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ITIL: The Hidden Driveway of IT Service Management

06/11/2012 by: The SunView Team

Here in The States, we have lots of road signs. Of course, having always lived here, when I see road signs from other countries I always giggle and smirk a little bit about how different they look. They just always seem a bit out of place.

Now, it's not simply that the signs in other areas of the world may be in a different language, that is of course part of it. However, many times even signs in English seem a little bit off. The lines are too narrow, or perhaps the numbers seem place in an odd way. With the exception of street signs, there's just nothing more clear than those I see every day. Of course, there are a few outliers.

One of the most common road signs in the US, that is seen fairly often, and still leaves me inquisitive, is that of the "Hidden Driveway." I've only ever seen this sign with plain text, no ubiquitous hieroglyphics like those showing a slippery road. Also, it's typical to see these on, almost-but-not-quite-major roadways.

The thing is, I get the warning, there is a driveway, that just perhaps might not be easily visible, and there might be cars backing out of, or pulling into, this area. I should, for sake of the sign, be cautious. Maybe I should slow my speed a little bit, make myself more aware of my surroundings.

Being the safe driver I am, I do this. Much to my dismay, I tend to miss the hidden driveway. Never actually seeing it. The sign, and oracle-like prophecy of hidden pathways, has failed. You see, unlike many other road signs, there's no actual indication of law, or course of action I have to take. In fact it is probably so rare, that anything will be coming out of, or pulling into, the driveway, there may be no real need for the sign. At least, that's the view from my perspective.

The perspective is likely quite different for the driver pulling out of that driveway, or the one slowing to pull in. That sign offers some caution, maybe even a bit of peace of mind for them. They might not even be thinking about it, but having that sign there helps. Though there is no law backing it, like a sign indicating lawful speed, or requiring cars to stop, it has an impact, far greater than you might initially assume.

This, in many ways is like ITIL. ITIL for all intensive purposes is a warning to IT organizations everywhere. While it doesn't have the bite that other standards such as COBIT or SOX might. In fact, many times it can be overlooked, undervalued, or easily dismissed. However, adopting even the core set of best practices can offer tremendous value to an organization. ITIL can, just like the funny little road sign here in the US, can help your team be more cautious, maybe even more aware of potential issues with processes. Though, it does, like the sign, puts much of that responsibility on the organization itself.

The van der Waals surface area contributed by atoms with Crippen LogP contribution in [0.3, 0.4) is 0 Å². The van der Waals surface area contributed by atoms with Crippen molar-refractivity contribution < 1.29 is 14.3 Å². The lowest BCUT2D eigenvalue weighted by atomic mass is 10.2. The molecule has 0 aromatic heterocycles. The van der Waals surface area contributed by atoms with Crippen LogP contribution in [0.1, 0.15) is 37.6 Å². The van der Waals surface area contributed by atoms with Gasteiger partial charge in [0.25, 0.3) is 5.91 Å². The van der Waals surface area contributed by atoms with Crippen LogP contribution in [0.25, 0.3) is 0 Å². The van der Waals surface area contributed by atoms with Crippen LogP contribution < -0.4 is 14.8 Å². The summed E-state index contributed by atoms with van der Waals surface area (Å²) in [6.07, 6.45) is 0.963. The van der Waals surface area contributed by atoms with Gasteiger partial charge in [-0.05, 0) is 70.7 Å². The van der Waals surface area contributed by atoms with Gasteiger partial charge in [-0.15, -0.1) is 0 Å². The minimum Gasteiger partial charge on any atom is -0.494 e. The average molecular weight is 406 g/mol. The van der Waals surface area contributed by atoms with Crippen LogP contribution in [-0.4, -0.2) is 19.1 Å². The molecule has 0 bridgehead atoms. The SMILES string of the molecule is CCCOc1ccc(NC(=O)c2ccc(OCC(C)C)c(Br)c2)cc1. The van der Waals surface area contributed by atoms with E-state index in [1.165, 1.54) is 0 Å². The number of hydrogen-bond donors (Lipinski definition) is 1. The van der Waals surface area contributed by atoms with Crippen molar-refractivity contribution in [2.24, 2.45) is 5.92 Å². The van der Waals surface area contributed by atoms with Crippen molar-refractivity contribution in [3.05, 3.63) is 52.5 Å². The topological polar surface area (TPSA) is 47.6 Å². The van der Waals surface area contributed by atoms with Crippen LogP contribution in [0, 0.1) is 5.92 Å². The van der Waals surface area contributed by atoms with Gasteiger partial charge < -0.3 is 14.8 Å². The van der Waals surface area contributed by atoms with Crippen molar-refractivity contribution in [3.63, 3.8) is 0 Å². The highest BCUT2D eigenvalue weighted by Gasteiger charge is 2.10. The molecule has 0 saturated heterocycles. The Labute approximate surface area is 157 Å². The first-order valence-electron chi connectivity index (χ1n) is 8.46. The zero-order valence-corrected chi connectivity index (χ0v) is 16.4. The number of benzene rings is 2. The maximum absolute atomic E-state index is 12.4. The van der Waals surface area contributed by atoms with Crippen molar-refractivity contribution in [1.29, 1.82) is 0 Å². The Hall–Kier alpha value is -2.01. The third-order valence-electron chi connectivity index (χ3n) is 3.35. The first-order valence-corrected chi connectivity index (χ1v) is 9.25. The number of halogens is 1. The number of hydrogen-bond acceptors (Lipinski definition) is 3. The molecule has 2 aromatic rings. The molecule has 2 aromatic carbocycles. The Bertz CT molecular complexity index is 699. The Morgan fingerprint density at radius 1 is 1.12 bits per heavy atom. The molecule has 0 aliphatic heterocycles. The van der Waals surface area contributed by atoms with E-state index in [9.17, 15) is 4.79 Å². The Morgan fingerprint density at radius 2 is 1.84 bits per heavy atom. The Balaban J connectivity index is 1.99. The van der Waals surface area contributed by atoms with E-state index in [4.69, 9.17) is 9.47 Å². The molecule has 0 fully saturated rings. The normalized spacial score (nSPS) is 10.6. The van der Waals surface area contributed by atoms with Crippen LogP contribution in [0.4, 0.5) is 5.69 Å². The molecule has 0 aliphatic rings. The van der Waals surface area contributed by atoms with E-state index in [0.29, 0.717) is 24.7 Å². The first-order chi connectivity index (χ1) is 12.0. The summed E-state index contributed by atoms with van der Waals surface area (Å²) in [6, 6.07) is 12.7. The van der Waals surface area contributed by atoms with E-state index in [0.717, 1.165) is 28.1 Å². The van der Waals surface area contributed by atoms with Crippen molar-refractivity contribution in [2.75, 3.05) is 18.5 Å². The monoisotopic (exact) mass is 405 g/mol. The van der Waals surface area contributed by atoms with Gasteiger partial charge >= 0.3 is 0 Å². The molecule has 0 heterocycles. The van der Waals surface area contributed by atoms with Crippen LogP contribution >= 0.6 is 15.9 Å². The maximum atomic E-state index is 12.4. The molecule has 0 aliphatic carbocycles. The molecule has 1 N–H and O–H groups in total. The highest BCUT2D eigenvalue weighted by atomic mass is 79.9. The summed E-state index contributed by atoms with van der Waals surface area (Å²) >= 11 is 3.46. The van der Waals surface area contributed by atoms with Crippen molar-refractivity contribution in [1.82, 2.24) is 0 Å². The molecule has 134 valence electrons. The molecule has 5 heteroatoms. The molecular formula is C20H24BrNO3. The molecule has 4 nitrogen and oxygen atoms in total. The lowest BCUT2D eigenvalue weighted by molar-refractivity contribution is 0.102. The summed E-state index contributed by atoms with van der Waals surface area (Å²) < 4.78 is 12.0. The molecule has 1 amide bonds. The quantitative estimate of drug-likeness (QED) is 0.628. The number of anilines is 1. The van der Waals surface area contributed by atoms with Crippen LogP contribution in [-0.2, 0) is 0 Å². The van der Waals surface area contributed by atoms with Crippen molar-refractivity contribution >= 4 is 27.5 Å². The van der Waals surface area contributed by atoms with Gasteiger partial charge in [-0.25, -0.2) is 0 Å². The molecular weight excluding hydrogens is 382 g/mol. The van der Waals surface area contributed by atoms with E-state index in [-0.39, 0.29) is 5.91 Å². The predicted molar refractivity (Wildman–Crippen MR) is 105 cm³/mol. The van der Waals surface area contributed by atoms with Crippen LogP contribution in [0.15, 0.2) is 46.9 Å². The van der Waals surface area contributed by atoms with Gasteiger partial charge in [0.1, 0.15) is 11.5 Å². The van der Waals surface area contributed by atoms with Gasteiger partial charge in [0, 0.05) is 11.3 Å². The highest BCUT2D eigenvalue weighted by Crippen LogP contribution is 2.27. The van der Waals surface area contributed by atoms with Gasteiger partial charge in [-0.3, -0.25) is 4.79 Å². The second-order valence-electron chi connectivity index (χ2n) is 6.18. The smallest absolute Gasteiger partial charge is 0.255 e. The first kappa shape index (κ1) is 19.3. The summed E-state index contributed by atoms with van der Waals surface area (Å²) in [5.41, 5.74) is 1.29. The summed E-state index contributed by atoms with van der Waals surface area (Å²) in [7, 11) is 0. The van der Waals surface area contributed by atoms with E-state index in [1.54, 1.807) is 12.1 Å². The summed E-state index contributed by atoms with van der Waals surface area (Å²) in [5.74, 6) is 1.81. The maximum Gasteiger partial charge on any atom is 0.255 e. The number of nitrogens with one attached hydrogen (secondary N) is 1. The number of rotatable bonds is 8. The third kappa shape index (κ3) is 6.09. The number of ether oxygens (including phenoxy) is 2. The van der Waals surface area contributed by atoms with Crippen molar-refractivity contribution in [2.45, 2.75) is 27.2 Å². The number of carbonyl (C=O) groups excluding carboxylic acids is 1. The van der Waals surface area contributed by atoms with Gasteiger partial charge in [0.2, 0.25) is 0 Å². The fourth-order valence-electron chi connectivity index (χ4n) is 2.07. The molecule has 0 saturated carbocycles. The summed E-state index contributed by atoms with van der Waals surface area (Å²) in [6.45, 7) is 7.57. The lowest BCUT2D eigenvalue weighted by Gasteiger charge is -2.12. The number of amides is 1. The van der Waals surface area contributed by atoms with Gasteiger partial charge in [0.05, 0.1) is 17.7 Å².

This value is inevitably hard to see though. This is because you can survive most, if not all, the time without it. In a sense, you may drive that road every day, and never see a car entering or exiting. That doesn't completely devalue the warning though, and a more practical approach is not to struggle to find the driveway, but apply it as necessary to your situation. Think of this as a practical approach in application verses a literal directive.

To bring things back in, your IT organization operates in the same way. You don't have to over-analyze and implement every facet of ITIL, you can actually apply best practices that match where you and your organization are today. It's not a set of rules or governance you must abide to, and in fact few organizations could strictly follow ITIL to the letter and see results without even a slight bit of modification.

The lesson here is to familiarize yourself with your surroundings. Essentially, understand what ITIL is, and what it can offer your organization. Don't fret over the thought of implementing twenty-six processes today. Don't promise your leadership you will roll out a set of ITIL implementation projects that will revolutionize your business. Instead, take a cautious, practical approach to improving your IT organization. Remember, ITIL is more like an informative road sign, not a legal obligation. You may never need it, but you are better for knowing it and applying its warning.

If you are just getting started with ITIL, a great place to begin is with the Getting Started Guide: Understanding the ITIL Language. With definitions for thirty five of the more common ITIL terms, you'll already start to understand what all the buzz is about. Think of it as a way to more clearly read and understand all those road signs you are about to get introduced to.

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